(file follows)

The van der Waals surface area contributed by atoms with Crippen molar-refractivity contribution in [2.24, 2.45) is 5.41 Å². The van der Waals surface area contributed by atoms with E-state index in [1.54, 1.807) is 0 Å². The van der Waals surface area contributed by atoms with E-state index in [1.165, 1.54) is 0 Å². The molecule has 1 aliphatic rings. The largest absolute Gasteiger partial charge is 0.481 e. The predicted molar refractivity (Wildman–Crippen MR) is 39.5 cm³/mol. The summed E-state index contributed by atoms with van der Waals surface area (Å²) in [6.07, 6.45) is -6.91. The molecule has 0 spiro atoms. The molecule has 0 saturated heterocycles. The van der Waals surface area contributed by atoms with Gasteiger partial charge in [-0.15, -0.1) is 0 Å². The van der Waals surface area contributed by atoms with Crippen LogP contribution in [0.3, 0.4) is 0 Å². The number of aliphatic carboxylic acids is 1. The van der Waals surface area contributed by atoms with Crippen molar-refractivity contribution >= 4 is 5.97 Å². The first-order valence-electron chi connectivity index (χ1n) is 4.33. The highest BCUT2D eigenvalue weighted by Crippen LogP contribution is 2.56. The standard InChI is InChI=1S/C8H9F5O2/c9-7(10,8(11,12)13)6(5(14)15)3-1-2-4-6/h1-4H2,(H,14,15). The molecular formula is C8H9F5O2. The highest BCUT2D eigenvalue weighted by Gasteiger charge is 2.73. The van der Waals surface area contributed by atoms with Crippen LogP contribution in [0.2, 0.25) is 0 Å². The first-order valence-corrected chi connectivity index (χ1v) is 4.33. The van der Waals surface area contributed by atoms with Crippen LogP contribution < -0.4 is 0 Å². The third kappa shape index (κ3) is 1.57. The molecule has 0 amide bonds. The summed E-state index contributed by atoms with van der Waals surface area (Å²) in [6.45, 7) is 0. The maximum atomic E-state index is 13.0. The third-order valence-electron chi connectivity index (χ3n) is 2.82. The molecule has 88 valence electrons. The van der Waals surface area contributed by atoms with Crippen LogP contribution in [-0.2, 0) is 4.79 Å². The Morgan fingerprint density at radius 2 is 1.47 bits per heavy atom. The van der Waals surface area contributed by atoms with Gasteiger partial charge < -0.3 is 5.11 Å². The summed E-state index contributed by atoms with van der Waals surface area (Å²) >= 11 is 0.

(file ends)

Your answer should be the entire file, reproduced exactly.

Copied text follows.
The van der Waals surface area contributed by atoms with Crippen molar-refractivity contribution in [2.24, 2.45) is 5.41 Å². The van der Waals surface area contributed by atoms with E-state index in [1.54, 1.807) is 0 Å². The van der Waals surface area contributed by atoms with E-state index in [1.165, 1.54) is 0 Å². The molecule has 1 aliphatic rings. The largest absolute Gasteiger partial charge is 0.481 e. The predicted molar refractivity (Wildman–Crippen MR) is 39.5 cm³/mol. The summed E-state index contributed by atoms with van der Waals surface area (Å²) in [6.07, 6.45) is -6.91. The molecule has 0 spiro atoms. The molecule has 0 saturated heterocycles. The van der Waals surface area contributed by atoms with Gasteiger partial charge in [-0.15, -0.1) is 0 Å². The van der Waals surface area contributed by atoms with Crippen LogP contribution in [0.3, 0.4) is 0 Å². The number of aliphatic carboxylic acids is 1. The van der Waals surface area contributed by atoms with Crippen molar-refractivity contribution >= 4 is 5.97 Å². The first-order valence-electron chi connectivity index (χ1n) is 4.33. The highest BCUT2D eigenvalue weighted by Crippen LogP contribution is 2.56. The standard InChI is InChI=1S/C8H9F5O2/c9-7(10,8(11,12)13)6(5(14)15)3-1-2-4-6/h1-4H2,(H,14,15). The molecular formula is C8H9F5O2. The highest BCUT2D eigenvalue weighted by Gasteiger charge is 2.73. The van der Waals surface area contributed by atoms with Crippen LogP contribution in [0.2, 0.25) is 0 Å². The first-order valence-corrected chi connectivity index (χ1v) is 4.33. The van der Waals surface area contributed by atoms with Crippen LogP contribution < -0.4 is 0 Å². The third kappa shape index (κ3) is 1.57. The molecule has 0 amide bonds. The summed E-state index contributed by atoms with van der Waals surface area (Å²) in [6.45, 7) is 0. The maximum atomic E-state index is 13.0. The third-order valence-electron chi connectivity index (χ3n) is 2.82. The molecule has 88 valence electrons. The van der Waals surface area contributed by atoms with Crippen LogP contribution in [-0.2, 0) is 4.79 Å². The Morgan fingerprint density at radius 2 is 1.47 bits per heavy atom. The van der Waals surface area contributed by atoms with Gasteiger partial charge < -0.3 is 5.11 Å². The summed E-state index contributed by atoms with van der Waals surface area (Å²) >= 11 is 0.